Pride & Prejudice: Building an equitable world for the non-binary

- Isabelle Tschan & Chiranjeev Bhattacharjya

June 27, 2024
Image credit: UNDP India/ Gaurav Menghaney


For Baha Homsla, a 20-year-old transgender woman from Jharkhand's tribal community, the word PRIDE means freedom. At Garima Greh (pride home), a government-supported shelter for transgender persons on Patna's outskirts, Baha finds a safe space to express her true self among her peers. They don’t judge, shun or jeer. 

For most transgender people or persons from the LGBTQI+ community across the world, the freedom to express and uphold their identity in society can be extremely daunting. When we visited Garima Greh run by a community-based organization DOSTANASAFAR in Patna, the capital of the state Bihar in Eastern India, the stories and experiences of the community move you. 

Baha slowly opens up to us. "The pain I experienced can only be understood by someone like me – from the LGBTQI+ community. My family confined me to a room, telling me to stay hidden from neighbours. Venturing out invited violence, so I had to run away," says Baha, who loves to dance.

Image credit: UNDP India/ Gaurav Menghaney

This is not Baha’s story alone. Globally, LGBTQI+ people bear the brunt of being different. From hidden biases to open discrimination, they struggle for acceptance in schools, hospitals, offices, and even at home.

The acceptance of non-binary individuals in society depends on where they live. In smaller towns, they often face more contempt. I had to change school multiple times due to incessant harassment,” says Anuj Pandey, who identifies as a gay man.

Image credit: UNDP India/ Gaurav Menghaney

While there are no official estimates for the LGBTQI+ population in India, a 2012 government affidavit to the Supreme Court put the number at 2.5 million. Experts, however, suggest it could be much higher—up to 135 million, nearly 10% of India's current population, based on the Kinsey scale. 

Over the years, India has been making strides in LGBTQI+ rights and has one of the more progressive legislations for transgender persons in the world. The Supreme Court recognized transgender people as a third gender in the 2014 NALSA Judgment, giving them access to driving licenses, ration cards, banking and property documents. In 2018, Section 377 of the Indian Penal Code, which criminalized same-sex relationships, was abolished. In 2021, the Madras High Court directed the government to eradicate prejudices against the queer community. 

The Government of India has taken critical steps to improve the lives of these vulnerable people. The Transgender Persons (Protection of Rights) Act 2019 and the SMILE Scheme, launched in 2022, create provisions for improved access to healthcare, education, skill development. For instance, transgender persons will soon start receiving Ayushman Bharat Transgender Health cards, providing free insurance coverage for various health services, including gender reassignment surgeries and mental health services.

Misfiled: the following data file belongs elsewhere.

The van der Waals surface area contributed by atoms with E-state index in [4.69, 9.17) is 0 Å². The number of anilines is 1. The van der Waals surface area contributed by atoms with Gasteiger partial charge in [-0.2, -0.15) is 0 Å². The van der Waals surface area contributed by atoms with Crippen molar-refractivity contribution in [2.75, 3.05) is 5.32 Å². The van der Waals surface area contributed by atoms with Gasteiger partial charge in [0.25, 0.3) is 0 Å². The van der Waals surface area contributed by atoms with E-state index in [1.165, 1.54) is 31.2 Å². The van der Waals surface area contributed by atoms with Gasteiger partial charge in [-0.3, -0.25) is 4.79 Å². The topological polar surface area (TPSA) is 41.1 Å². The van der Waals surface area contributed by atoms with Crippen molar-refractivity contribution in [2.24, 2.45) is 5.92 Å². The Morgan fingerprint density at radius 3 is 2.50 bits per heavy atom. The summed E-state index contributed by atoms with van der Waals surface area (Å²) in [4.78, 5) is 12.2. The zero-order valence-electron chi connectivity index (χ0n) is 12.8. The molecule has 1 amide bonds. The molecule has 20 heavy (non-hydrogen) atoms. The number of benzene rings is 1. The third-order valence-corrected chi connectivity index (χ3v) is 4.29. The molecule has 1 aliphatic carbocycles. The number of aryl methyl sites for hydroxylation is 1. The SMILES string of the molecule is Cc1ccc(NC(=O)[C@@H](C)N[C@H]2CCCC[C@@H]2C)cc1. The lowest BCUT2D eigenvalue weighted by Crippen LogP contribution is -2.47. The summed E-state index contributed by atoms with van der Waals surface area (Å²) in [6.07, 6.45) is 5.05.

Image credit: UNDP India/ Gaurav Menghaney

The Transgender Identity card being issued by the Ministry of Social Justice and Empowerment (MoSJE) is another positive step. Transgender persons, who often give up their birth names and live under a new name and gender, tend to face challenges in accessing services and welfare programmes using their old Government ID cards. With the Transgender identity card, they can get important documents like PAN card, ration card and driving license issued in their new names and can avail welfare schemes. For Baha, this ID card is more than just access to welfare—it affirms her identity. 

Despite these positive developments, there is scope to do more. Some members of the community are hesitant in getting their trans ID card. “If I am identified as a trans person on my government ID card, could it lead to more harassment?” said a community member on the condition of anonymity. 

These fears are legitimate and need to be addressed. We must work with the government and grassroot partners to advocate for the equal rights of the LGBTQI+ community. 

While the Supreme Court’s ruling on same-sex marriage disappointed the LGBTQI+ community, it did recommend that Parliament address this issue and advised the government to form a high-powered committee to tackle stigma and discrimination—a step in the right direction.

Image credit: UNDP India/ Gaurav Menghaney

At UNDP, we are hopeful. We have spent the last two decades working closely with the Government of India for the rights of the LGBTQI+ community. We are dedicated to building an equal world for all - a world where people like Baha are not confined to their rooms, and Anuj doesn't have to keep changing schools. A world where every individual is free to pursue a life of their choice. 

Together, with the Government, UN and bilateral partners, private sector and academia, we are committed to supporting and amplifying LGBTQI+ voices, challenging stereotypes, and building a future where diversity is celebrated, and no one is left behind. We are allies, and you can count on us!

Isabelle Tschan is Resident Representative a.i., UNDP India, and Dr.Chiranjeev Bhattacharjya is Programme Analyst, Health at UNDP India

“The Transgender Identity Card will help Transpeople access healthcare, get ration cards to procure subsidised grain under the public distribution system, open bank accounts, get driving license – a long chain of documents that open up opportunities for them. But most importantly, it helps them get what they most want – an identity,”
- Reshma Prasad, founder of DOSTANASAFAR